O Gods who rule the dark and silent world,
To you all born of a woman needs must come.
All lovely things at last go down to you.
You are the debtor who is always paid.
A little while we tarry up on earth.
Then we are yours forever and forever.
But I seek one who came to you too soon.
The bud was plucked before the flower bloomed.
I tried to bear my loss. I could not bear it.
Love was too strong a god. O King, you know
If that old tale men tell is true, how once
The flowers saw the rape of Proserpine.
Then weave again for sweet Eurydice
Life’s pattern that was taken from the loom
Too quickly. See, I ask a little thing,
Only that you will lend, not give, her to me.
She shall be yours when her years’ span is full.
No one under the spell of his voice could refuse him anything. He
Drew iron tears down Pluto’s cheek,
And made Hell grant what Love did seek.
They summoned Eurydice and gave her to him, but upon one condition: that he would not look back at her as she followed him, until they had reached the upper world. So the two passed through the great doors of Hades to the path which would take them out of the darkness, climbing up and up. He knew that she must be just behind him, but he longed unutterably to give one glance to make sure. But now they were almost there, the blackness was turning gray; now he had stepped out joyfully into the daylight. Then he turned to her. It was too soon; she was still in the cavern. He saw her in the dim light, and he held out his arms to clasp her; but on the instant she was gone. She had slipped back into the darkness. All he heard was one faint word, “Farewell.”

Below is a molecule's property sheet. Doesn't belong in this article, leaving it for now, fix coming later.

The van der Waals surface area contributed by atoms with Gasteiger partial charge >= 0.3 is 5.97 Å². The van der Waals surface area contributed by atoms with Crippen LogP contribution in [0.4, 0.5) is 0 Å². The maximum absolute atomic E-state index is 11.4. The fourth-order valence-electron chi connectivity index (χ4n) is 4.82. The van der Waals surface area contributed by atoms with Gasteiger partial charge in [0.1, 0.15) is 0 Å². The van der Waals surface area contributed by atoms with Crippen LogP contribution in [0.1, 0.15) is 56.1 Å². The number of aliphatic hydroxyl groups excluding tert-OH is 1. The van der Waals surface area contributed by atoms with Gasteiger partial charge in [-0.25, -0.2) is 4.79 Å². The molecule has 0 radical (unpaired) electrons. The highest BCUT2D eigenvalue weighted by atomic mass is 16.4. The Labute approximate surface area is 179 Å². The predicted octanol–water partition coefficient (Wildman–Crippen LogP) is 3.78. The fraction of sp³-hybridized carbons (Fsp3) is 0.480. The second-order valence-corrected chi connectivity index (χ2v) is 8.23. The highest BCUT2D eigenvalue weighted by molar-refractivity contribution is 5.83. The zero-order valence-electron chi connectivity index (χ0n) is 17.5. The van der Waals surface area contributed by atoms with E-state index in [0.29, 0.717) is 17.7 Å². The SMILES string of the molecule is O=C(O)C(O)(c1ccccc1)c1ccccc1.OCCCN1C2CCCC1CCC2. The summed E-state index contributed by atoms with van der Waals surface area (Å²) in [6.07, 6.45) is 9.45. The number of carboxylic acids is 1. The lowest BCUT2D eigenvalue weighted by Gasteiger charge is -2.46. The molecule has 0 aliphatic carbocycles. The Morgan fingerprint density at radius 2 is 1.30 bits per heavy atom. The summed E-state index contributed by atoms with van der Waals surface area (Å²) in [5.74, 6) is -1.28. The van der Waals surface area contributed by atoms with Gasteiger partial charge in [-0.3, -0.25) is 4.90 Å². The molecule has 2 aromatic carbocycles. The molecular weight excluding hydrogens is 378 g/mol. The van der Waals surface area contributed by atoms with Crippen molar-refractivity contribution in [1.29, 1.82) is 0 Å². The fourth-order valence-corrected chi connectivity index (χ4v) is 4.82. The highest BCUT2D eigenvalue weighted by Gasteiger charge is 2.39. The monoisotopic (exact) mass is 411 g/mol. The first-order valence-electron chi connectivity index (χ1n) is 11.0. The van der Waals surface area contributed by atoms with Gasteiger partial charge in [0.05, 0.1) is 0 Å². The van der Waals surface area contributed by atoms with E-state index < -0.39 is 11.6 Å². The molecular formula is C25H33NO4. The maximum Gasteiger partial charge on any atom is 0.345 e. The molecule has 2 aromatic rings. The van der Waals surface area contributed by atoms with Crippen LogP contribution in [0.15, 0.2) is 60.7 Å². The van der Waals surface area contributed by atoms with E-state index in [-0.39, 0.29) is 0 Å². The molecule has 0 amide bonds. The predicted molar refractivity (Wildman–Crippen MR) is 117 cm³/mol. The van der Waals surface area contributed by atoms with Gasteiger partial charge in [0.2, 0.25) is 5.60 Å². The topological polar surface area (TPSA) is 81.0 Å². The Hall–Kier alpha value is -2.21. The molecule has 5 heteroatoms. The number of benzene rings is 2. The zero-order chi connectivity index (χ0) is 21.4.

Desperately he tried to rush after her and follow her down, but he was not allowed. The gods would not consent to his entering the world of the dead a second time, while he was still alive. He was forced to return to the earth alone, in utter desolation. Then he forsook the company of men. He wandered through the wild solitudes of Thrace, comfortless except for his lyre, playing, always playing, and the rocks and the rivers and the trees heard him gladly, his only companions. But at last a band of Maenads came upon him. They were as frenzied as those who killed Pentheus so horribly. They slew the gentle musician, tearing him limb from limb, and flung the severed head into the swift river Hebrus. It was borne along past the river’s mouth on to the Lesbian shore, nor had it suffered any change from the sea when the Muses found it and buried it in the sanctuary of the island. His limbs they gathered and placed in a tomb at the foot of Mount Olympus, and there to this day the nightingales sing more sweetly than anywhere else.